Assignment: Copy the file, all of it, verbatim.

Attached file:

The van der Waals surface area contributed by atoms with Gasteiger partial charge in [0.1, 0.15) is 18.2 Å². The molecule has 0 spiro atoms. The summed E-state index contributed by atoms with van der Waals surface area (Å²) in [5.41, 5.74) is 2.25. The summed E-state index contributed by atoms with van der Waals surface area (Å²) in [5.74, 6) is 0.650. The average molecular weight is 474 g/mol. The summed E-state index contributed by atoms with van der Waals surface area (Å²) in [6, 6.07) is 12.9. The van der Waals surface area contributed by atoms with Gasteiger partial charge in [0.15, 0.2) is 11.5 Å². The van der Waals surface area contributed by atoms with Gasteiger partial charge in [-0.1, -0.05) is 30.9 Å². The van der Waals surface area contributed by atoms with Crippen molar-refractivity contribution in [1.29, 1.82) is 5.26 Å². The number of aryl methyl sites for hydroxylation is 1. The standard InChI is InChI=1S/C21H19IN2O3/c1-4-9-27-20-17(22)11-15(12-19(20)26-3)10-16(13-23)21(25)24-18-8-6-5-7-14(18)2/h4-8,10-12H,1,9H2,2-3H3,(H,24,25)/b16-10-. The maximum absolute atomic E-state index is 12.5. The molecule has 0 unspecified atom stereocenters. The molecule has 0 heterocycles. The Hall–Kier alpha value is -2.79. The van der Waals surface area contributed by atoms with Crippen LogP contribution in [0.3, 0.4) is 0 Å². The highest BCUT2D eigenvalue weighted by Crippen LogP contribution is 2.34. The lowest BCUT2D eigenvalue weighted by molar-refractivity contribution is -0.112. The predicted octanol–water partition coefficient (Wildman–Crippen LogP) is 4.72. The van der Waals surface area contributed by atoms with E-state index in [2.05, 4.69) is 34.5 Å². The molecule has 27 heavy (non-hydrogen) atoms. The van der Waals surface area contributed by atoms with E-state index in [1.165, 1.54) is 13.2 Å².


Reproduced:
The van der Waals surface area contributed by atoms with Gasteiger partial charge in [0.1, 0.15) is 18.2 Å². The molecule has 0 spiro atoms. The summed E-state index contributed by atoms with van der Waals surface area (Å²) in [5.41, 5.74) is 2.25. The summed E-state index contributed by atoms with van der Waals surface area (Å²) in [5.74, 6) is 0.650. The average molecular weight is 474 g/mol. The summed E-state index contributed by atoms with van der Waals surface area (Å²) in [6, 6.07) is 12.9. The van der Waals surface area contributed by atoms with Gasteiger partial charge in [0.15, 0.2) is 11.5 Å². The van der Waals surface area contributed by atoms with Gasteiger partial charge in [-0.1, -0.05) is 30.9 Å². The van der Waals surface area contributed by atoms with Crippen molar-refractivity contribution in [1.29, 1.82) is 5.26 Å². The number of aryl methyl sites for hydroxylation is 1. The standard InChI is InChI=1S/C21H19IN2O3/c1-4-9-27-20-17(22)11-15(12-19(20)26-3)10-16(13-23)21(25)24-18-8-6-5-7-14(18)2/h4-8,10-12H,1,9H2,2-3H3,(H,24,25)/b16-10-. The maximum absolute atomic E-state index is 12.5. The molecule has 0 unspecified atom stereocenters. The molecule has 0 heterocycles. The Hall–Kier alpha value is -2.79. The van der Waals surface area contributed by atoms with Crippen LogP contribution in [0.3, 0.4) is 0 Å². The highest BCUT2D eigenvalue weighted by Crippen LogP contribution is 2.34. The lowest BCUT2D eigenvalue weighted by molar-refractivity contribution is -0.112. The predicted octanol–water partition coefficient (Wildman–Crippen LogP) is 4.72. The van der Waals surface area contributed by atoms with E-state index in [2.05, 4.69) is 34.5 Å². The molecule has 27 heavy (non-hydrogen) atoms. The van der Waals surface area contributed by atoms with E-state index in [1.165, 1.54) is 13.2 Å².